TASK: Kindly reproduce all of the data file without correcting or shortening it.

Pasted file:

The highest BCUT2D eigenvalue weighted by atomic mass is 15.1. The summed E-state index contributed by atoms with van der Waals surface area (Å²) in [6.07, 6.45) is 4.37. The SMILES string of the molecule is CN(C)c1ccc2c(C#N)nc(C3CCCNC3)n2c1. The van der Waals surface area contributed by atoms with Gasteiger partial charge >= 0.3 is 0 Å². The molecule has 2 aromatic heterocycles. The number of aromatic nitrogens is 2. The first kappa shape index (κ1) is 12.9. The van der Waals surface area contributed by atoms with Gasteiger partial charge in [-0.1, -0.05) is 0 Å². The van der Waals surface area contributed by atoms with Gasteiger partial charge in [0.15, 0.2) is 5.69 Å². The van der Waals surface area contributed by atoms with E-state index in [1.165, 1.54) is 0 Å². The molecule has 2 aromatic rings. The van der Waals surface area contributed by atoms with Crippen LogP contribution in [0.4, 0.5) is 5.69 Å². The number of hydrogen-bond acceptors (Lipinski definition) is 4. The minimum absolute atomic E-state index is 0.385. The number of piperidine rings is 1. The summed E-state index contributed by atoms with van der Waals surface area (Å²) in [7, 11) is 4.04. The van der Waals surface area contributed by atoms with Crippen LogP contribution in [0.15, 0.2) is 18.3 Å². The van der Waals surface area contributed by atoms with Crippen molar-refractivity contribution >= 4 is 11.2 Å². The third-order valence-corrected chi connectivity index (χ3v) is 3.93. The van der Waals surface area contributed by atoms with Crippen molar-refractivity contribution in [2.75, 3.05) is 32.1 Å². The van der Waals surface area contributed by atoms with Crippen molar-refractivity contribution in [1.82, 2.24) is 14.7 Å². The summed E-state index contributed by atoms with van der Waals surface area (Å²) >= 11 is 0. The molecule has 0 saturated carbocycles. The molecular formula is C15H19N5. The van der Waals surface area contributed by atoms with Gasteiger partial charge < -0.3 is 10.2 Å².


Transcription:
The highest BCUT2D eigenvalue weighted by atomic mass is 15.1. The summed E-state index contributed by atoms with van der Waals surface area (Å²) in [6.07, 6.45) is 4.37. The SMILES string of the molecule is CN(C)c1ccc2c(C#N)nc(C3CCCNC3)n2c1. The van der Waals surface area contributed by atoms with Gasteiger partial charge >= 0.3 is 0 Å². The molecule has 2 aromatic heterocycles. The number of aromatic nitrogens is 2. The first kappa shape index (κ1) is 12.9. The van der Waals surface area contributed by atoms with Gasteiger partial charge in [-0.1, -0.05) is 0 Å². The van der Waals surface area contributed by atoms with Gasteiger partial charge in [0.15, 0.2) is 5.69 Å². The van der Waals surface area contributed by atoms with E-state index in [1.165, 1.54) is 0 Å². The molecule has 2 aromatic rings. The van der Waals surface area contributed by atoms with Crippen LogP contribution in [0.4, 0.5) is 5.69 Å². The number of hydrogen-bond acceptors (Lipinski definition) is 4. The minimum absolute atomic E-state index is 0.385. The number of piperidine rings is 1. The summed E-state index contributed by atoms with van der Waals surface area (Å²) in [7, 11) is 4.04. The van der Waals surface area contributed by atoms with Crippen LogP contribution in [0.15, 0.2) is 18.3 Å². The van der Waals surface area contributed by atoms with Crippen molar-refractivity contribution >= 4 is 11.2 Å². The third-order valence-corrected chi connectivity index (χ3v) is 3.93. The van der Waals surface area contributed by atoms with Crippen molar-refractivity contribution in [2.75, 3.05) is 32.1 Å². The van der Waals surface area contributed by atoms with Crippen molar-refractivity contribution in [1.82, 2.24) is 14.7 Å². The summed E-state index contributed by atoms with van der Waals surface area (Å²) >= 11 is 0. The molecule has 0 saturated carbocycles. The molecular formula is C15H19N5. The van der Waals surface area contributed by atoms with Gasteiger partial charge < -0.3 is 10.2 Å².